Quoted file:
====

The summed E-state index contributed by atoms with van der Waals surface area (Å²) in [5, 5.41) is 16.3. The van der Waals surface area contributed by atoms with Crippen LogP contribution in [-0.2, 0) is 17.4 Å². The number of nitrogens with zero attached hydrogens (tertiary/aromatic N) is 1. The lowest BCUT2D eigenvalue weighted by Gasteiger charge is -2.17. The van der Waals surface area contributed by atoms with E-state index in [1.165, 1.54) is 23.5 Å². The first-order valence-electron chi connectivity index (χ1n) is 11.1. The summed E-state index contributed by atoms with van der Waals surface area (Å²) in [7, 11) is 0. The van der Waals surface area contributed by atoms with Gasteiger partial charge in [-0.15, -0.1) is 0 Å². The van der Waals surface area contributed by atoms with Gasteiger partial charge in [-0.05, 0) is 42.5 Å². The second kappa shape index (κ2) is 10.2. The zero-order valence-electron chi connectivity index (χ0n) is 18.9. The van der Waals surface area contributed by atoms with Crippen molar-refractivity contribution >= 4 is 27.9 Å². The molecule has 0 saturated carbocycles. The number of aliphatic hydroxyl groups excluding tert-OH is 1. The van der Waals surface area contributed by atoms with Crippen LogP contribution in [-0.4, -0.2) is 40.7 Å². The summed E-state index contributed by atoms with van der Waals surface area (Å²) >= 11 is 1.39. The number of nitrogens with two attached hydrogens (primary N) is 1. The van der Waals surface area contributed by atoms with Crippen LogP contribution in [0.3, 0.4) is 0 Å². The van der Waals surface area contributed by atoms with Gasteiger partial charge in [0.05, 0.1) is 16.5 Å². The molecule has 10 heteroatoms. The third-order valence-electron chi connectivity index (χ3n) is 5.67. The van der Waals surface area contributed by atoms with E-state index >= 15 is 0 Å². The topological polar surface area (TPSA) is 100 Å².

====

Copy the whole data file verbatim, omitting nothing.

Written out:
The summed E-state index contributed by atoms with van der Waals surface area (Å²) in [5, 5.41) is 16.3. The van der Waals surface area contributed by atoms with Crippen LogP contribution in [-0.2, 0) is 17.4 Å². The number of nitrogens with zero attached hydrogens (tertiary/aromatic N) is 1. The lowest BCUT2D eigenvalue weighted by Gasteiger charge is -2.17. The van der Waals surface area contributed by atoms with E-state index in [1.165, 1.54) is 23.5 Å². The first-order valence-electron chi connectivity index (χ1n) is 11.1. The summed E-state index contributed by atoms with van der Waals surface area (Å²) in [7, 11) is 0. The van der Waals surface area contributed by atoms with Gasteiger partial charge in [-0.15, -0.1) is 0 Å². The van der Waals surface area contributed by atoms with Gasteiger partial charge in [-0.05, 0) is 42.5 Å². The second kappa shape index (κ2) is 10.2. The zero-order valence-electron chi connectivity index (χ0n) is 18.9. The van der Waals surface area contributed by atoms with Crippen molar-refractivity contribution >= 4 is 27.9 Å². The molecule has 0 saturated carbocycles. The number of aliphatic hydroxyl groups excluding tert-OH is 1. The van der Waals surface area contributed by atoms with Crippen LogP contribution in [-0.4, -0.2) is 40.7 Å². The summed E-state index contributed by atoms with van der Waals surface area (Å²) >= 11 is 1.39. The number of nitrogens with two attached hydrogens (primary N) is 1. The van der Waals surface area contributed by atoms with Crippen LogP contribution in [0.3, 0.4) is 0 Å². The van der Waals surface area contributed by atoms with Gasteiger partial charge in [0.05, 0.1) is 16.5 Å². The molecule has 10 heteroatoms. The third-order valence-electron chi connectivity index (χ3n) is 5.67. The van der Waals surface area contributed by atoms with E-state index >= 15 is 0 Å². The topological polar surface area (TPSA) is 100 Å².